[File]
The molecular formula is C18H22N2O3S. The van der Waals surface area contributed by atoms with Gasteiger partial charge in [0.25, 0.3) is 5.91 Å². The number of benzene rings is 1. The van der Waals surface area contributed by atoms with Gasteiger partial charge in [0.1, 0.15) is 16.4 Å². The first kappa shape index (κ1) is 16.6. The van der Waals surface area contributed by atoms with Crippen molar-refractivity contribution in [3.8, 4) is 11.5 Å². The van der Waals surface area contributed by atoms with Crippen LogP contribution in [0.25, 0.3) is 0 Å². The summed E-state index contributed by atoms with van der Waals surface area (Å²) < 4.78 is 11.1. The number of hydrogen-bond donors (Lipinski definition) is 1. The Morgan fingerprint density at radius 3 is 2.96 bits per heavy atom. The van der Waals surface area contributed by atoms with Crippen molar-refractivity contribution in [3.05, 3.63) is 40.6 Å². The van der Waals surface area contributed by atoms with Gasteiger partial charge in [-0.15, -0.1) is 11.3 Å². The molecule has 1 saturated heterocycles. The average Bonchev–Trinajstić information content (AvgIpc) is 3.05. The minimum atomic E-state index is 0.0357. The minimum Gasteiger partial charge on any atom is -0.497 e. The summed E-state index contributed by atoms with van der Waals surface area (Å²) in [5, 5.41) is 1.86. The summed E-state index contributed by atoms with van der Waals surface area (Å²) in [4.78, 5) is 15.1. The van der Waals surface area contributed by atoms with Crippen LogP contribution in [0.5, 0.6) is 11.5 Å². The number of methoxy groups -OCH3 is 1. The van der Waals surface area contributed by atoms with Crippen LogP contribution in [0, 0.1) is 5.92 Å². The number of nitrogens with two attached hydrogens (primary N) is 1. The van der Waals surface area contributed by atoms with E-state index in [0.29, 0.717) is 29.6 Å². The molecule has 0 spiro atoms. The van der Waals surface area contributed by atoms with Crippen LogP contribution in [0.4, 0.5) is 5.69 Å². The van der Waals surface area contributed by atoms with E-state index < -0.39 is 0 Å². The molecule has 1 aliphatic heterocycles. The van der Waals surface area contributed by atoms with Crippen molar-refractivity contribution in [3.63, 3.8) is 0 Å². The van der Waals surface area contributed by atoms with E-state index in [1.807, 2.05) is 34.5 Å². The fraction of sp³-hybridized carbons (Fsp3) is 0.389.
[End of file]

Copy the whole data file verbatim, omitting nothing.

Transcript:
The molecular formula is C18H22N2O3S. The van der Waals surface area contributed by atoms with Gasteiger partial charge in [0.25, 0.3) is 5.91 Å². The number of benzene rings is 1. The van der Waals surface area contributed by atoms with Gasteiger partial charge in [0.1, 0.15) is 16.4 Å². The first kappa shape index (κ1) is 16.6. The van der Waals surface area contributed by atoms with Crippen molar-refractivity contribution in [3.8, 4) is 11.5 Å². The van der Waals surface area contributed by atoms with Crippen LogP contribution in [0.25, 0.3) is 0 Å². The summed E-state index contributed by atoms with van der Waals surface area (Å²) < 4.78 is 11.1. The number of hydrogen-bond donors (Lipinski definition) is 1. The Morgan fingerprint density at radius 3 is 2.96 bits per heavy atom. The van der Waals surface area contributed by atoms with Crippen molar-refractivity contribution in [3.05, 3.63) is 40.6 Å². The van der Waals surface area contributed by atoms with Gasteiger partial charge in [-0.15, -0.1) is 11.3 Å². The molecule has 1 saturated heterocycles. The average Bonchev–Trinajstić information content (AvgIpc) is 3.05. The minimum atomic E-state index is 0.0357. The minimum Gasteiger partial charge on any atom is -0.497 e. The summed E-state index contributed by atoms with van der Waals surface area (Å²) in [5, 5.41) is 1.86. The summed E-state index contributed by atoms with van der Waals surface area (Å²) in [4.78, 5) is 15.1. The van der Waals surface area contributed by atoms with Crippen LogP contribution in [0.5, 0.6) is 11.5 Å². The number of methoxy groups -OCH3 is 1. The van der Waals surface area contributed by atoms with Crippen LogP contribution in [0, 0.1) is 5.92 Å². The number of nitrogens with two attached hydrogens (primary N) is 1. The van der Waals surface area contributed by atoms with E-state index in [0.29, 0.717) is 29.6 Å². The molecule has 0 spiro atoms. The van der Waals surface area contributed by atoms with Crippen LogP contribution in [0.4, 0.5) is 5.69 Å². The van der Waals surface area contributed by atoms with E-state index < -0.39 is 0 Å². The molecule has 1 aliphatic heterocycles. The van der Waals surface area contributed by atoms with Crippen molar-refractivity contribution in [3.63, 3.8) is 0 Å². The van der Waals surface area contributed by atoms with E-state index in [1.807, 2.05) is 34.5 Å². The fraction of sp³-hybridized carbons (Fsp3) is 0.389.